Is Stackless Python DEAD?

Martin von Loewis loewis at informatik.hu-berlin.de
Mon Nov 5 21:01:31 CET 2001


Michael Abbott <michael at rcp.co.uk> writes:

> I would have thought that the nature of the beast is likely to require 
> quite substantial modifications to key parts of Python.
> 
> Can you describe what you mean by "intrusive" in this context?

The patches changes nearly everything in the core interpreter, and it
is not clear whether all these changes are really necessary and for
the better.

It *is* clear that some things just cannot continue to work as they
did. Is just isn't clear (to me) that all the complexity that the
stackless patch adds is really necessary.

It's been quite some time since I studied it last, so here's what I
found after a quick glance right now:
- it adds 17 new members to the frame object, doubling the number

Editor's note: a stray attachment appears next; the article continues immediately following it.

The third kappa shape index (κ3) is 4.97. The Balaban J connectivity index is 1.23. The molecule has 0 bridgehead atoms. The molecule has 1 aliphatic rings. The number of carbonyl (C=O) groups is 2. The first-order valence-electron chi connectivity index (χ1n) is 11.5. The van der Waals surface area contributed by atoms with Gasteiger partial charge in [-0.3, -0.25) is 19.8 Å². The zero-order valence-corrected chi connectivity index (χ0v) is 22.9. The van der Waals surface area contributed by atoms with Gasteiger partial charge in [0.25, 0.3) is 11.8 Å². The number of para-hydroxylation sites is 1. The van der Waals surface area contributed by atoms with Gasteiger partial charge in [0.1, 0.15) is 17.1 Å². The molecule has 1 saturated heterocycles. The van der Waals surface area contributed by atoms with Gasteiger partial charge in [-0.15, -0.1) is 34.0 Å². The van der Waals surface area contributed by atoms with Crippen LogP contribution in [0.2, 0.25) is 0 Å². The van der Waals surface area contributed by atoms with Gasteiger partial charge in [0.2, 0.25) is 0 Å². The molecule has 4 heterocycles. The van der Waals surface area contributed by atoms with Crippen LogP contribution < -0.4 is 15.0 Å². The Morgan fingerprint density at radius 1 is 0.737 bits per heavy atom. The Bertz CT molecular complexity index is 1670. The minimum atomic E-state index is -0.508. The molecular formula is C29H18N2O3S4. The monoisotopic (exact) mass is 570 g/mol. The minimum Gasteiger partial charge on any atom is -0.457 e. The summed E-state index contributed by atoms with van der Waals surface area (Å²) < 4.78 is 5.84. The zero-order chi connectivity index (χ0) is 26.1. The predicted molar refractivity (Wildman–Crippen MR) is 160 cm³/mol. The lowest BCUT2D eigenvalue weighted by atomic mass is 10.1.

of members. Usage of some of these members isn't obvious to me.
- It adds a field nesting_level to the thread state, without
  ever checking its value (it just counts the nesting level)
- it adds a number of _nr variants of functions (non-recursive),
  e.g. for map and eval. In __builtins__, the _nr versions are
  available as "map" and "eval", while the original versions are
  preserved as apply_orig and map_orig:
  * Are the _nr versions functionally completely backwards-compatible?
    If not, why? If yes, why is the original version preserved?
  * Just to implement map, 150 lines of builtin_map had to be
    rewritten into 350 lines (builtin_map, make_stub_code,
    make_map_frame, builtin_map_nr, builtin_map_loop). The author
    indicates that the same procedure still needs to be done for
    apply and filter. Just what is the "same procedure"? Isn't there
    some better way?
- The code adds PREPARE macros into each branch of ceval. Why?
- It adds a long list of explicitly not-supported opcodes into
  the ceval switch, instead of using 'default:'. No explanation
  for that change is given, other than 'unused opcodes go here'.
  Is it necessary to separately maintain them? Why?

It may be that some of these questions can be answered giving a good
reason for the change, but I doubt that this code can be incorporated
as-is, just saying "you need all of this for Stackless Python". I
don't believe you do, but I cannot work it out myself, either.

Regards,
Martin





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